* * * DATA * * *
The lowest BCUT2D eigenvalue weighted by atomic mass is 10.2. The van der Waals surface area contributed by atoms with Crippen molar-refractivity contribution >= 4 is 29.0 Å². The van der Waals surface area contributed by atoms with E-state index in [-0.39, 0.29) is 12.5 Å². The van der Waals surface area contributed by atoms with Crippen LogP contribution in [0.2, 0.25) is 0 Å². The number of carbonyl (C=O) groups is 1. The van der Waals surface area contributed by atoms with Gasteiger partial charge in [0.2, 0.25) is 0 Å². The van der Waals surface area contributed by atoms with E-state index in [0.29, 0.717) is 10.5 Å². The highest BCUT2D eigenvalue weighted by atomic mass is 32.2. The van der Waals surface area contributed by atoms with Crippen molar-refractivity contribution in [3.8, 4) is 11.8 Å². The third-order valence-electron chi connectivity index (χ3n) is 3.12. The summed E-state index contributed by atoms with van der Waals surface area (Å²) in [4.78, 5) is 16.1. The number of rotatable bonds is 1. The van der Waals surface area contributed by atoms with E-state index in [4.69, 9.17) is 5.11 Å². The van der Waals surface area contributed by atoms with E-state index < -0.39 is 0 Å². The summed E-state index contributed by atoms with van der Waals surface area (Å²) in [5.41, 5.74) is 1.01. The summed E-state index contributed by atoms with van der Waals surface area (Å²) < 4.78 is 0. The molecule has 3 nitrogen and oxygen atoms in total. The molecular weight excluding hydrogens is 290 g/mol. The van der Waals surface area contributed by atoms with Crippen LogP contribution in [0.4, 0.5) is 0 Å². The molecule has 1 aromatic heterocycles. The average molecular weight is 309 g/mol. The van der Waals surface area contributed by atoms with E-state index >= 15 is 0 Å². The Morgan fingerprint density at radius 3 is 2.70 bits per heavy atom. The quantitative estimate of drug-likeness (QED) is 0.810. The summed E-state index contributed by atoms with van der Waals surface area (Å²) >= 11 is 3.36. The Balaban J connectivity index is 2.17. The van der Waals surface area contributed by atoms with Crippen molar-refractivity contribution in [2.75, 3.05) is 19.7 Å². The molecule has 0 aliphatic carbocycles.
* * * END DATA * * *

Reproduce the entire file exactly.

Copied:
The lowest BCUT2D eigenvalue weighted by atomic mass is 10.2. The van der Waals surface area contributed by atoms with Crippen molar-refractivity contribution >= 4 is 29.0 Å². The van der Waals surface area contributed by atoms with E-state index in [-0.39, 0.29) is 12.5 Å². The van der Waals surface area contributed by atoms with Crippen LogP contribution in [0.2, 0.25) is 0 Å². The number of carbonyl (C=O) groups is 1. The van der Waals surface area contributed by atoms with Gasteiger partial charge in [0.2, 0.25) is 0 Å². The van der Waals surface area contributed by atoms with E-state index in [0.29, 0.717) is 10.5 Å². The highest BCUT2D eigenvalue weighted by atomic mass is 32.2. The van der Waals surface area contributed by atoms with Crippen molar-refractivity contribution in [3.8, 4) is 11.8 Å². The third-order valence-electron chi connectivity index (χ3n) is 3.12. The summed E-state index contributed by atoms with van der Waals surface area (Å²) in [4.78, 5) is 16.1. The number of rotatable bonds is 1. The van der Waals surface area contributed by atoms with E-state index in [4.69, 9.17) is 5.11 Å². The van der Waals surface area contributed by atoms with E-state index < -0.39 is 0 Å². The summed E-state index contributed by atoms with van der Waals surface area (Å²) in [5.41, 5.74) is 1.01. The summed E-state index contributed by atoms with van der Waals surface area (Å²) < 4.78 is 0. The molecule has 3 nitrogen and oxygen atoms in total. The molecular weight excluding hydrogens is 290 g/mol. The van der Waals surface area contributed by atoms with Crippen LogP contribution in [0.4, 0.5) is 0 Å². The molecule has 1 aromatic heterocycles. The average molecular weight is 309 g/mol. The van der Waals surface area contributed by atoms with E-state index >= 15 is 0 Å². The Morgan fingerprint density at radius 3 is 2.70 bits per heavy atom. The quantitative estimate of drug-likeness (QED) is 0.810. The summed E-state index contributed by atoms with van der Waals surface area (Å²) >= 11 is 3.36. The Balaban J connectivity index is 2.17. The van der Waals surface area contributed by atoms with Crippen molar-refractivity contribution in [2.75, 3.05) is 19.7 Å². The molecule has 0 aliphatic carbocycles.